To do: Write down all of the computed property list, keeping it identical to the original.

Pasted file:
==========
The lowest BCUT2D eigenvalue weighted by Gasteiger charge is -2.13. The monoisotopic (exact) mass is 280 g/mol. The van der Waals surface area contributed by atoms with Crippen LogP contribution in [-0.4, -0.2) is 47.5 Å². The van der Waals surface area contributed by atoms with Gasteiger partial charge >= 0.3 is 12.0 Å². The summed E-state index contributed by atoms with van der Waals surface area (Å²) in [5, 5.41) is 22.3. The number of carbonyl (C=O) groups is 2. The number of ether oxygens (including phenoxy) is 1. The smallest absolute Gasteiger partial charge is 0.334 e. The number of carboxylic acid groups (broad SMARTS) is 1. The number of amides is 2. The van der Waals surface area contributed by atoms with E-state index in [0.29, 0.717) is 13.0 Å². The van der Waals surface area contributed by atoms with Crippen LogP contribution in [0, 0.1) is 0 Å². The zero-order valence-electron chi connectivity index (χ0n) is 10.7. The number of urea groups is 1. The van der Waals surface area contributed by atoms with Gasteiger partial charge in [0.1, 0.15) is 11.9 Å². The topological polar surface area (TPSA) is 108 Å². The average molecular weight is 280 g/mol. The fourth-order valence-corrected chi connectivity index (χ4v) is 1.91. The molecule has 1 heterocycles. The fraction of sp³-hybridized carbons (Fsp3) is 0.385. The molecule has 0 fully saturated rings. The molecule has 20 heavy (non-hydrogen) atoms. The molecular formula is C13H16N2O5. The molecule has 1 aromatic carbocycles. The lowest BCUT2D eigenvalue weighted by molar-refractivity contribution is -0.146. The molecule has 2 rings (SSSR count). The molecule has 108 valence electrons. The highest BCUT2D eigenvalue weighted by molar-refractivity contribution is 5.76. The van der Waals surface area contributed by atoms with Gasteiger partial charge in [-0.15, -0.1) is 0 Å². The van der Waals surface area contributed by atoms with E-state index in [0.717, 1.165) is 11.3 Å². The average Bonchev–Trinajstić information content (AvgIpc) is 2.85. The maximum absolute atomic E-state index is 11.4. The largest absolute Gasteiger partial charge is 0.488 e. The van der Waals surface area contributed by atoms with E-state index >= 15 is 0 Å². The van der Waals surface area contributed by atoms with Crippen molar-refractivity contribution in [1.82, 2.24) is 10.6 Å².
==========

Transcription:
The lowest BCUT2D eigenvalue weighted by Gasteiger charge is -2.13. The monoisotopic (exact) mass is 280 g/mol. The van der Waals surface area contributed by atoms with Crippen LogP contribution in [-0.4, -0.2) is 47.5 Å². The van der Waals surface area contributed by atoms with Gasteiger partial charge >= 0.3 is 12.0 Å². The summed E-state index contributed by atoms with van der Waals surface area (Å²) in [5, 5.41) is 22.3. The number of carbonyl (C=O) groups is 2. The number of ether oxygens (including phenoxy) is 1. The smallest absolute Gasteiger partial charge is 0.334 e. The number of carboxylic acid groups (broad SMARTS) is 1. The number of amides is 2. The van der Waals surface area contributed by atoms with E-state index in [0.29, 0.717) is 13.0 Å². The van der Waals surface area contributed by atoms with Crippen LogP contribution in [0, 0.1) is 0 Å². The zero-order valence-electron chi connectivity index (χ0n) is 10.7. The number of urea groups is 1. The van der Waals surface area contributed by atoms with Gasteiger partial charge in [0.1, 0.15) is 11.9 Å². The topological polar surface area (TPSA) is 108 Å². The average molecular weight is 280 g/mol. The fourth-order valence-corrected chi connectivity index (χ4v) is 1.91. The molecule has 1 heterocycles. The fraction of sp³-hybridized carbons (Fsp3) is 0.385. The molecule has 0 fully saturated rings. The molecule has 20 heavy (non-hydrogen) atoms. The molecular formula is C13H16N2O5. The molecule has 1 aromatic carbocycles. The lowest BCUT2D eigenvalue weighted by molar-refractivity contribution is -0.146. The molecule has 2 rings (SSSR count). The molecule has 108 valence electrons. The highest BCUT2D eigenvalue weighted by molar-refractivity contribution is 5.76. The van der Waals surface area contributed by atoms with Gasteiger partial charge in [-0.15, -0.1) is 0 Å². The van der Waals surface area contributed by atoms with E-state index in [0.717, 1.165) is 11.3 Å². The average Bonchev–Trinajstić information content (AvgIpc) is 2.85. The maximum absolute atomic E-state index is 11.4. The largest absolute Gasteiger partial charge is 0.488 e. The van der Waals surface area contributed by atoms with E-state index >= 15 is 0 Å². The van der Waals surface area contributed by atoms with Crippen molar-refractivity contribution in [1.82, 2.24) is 10.6 Å².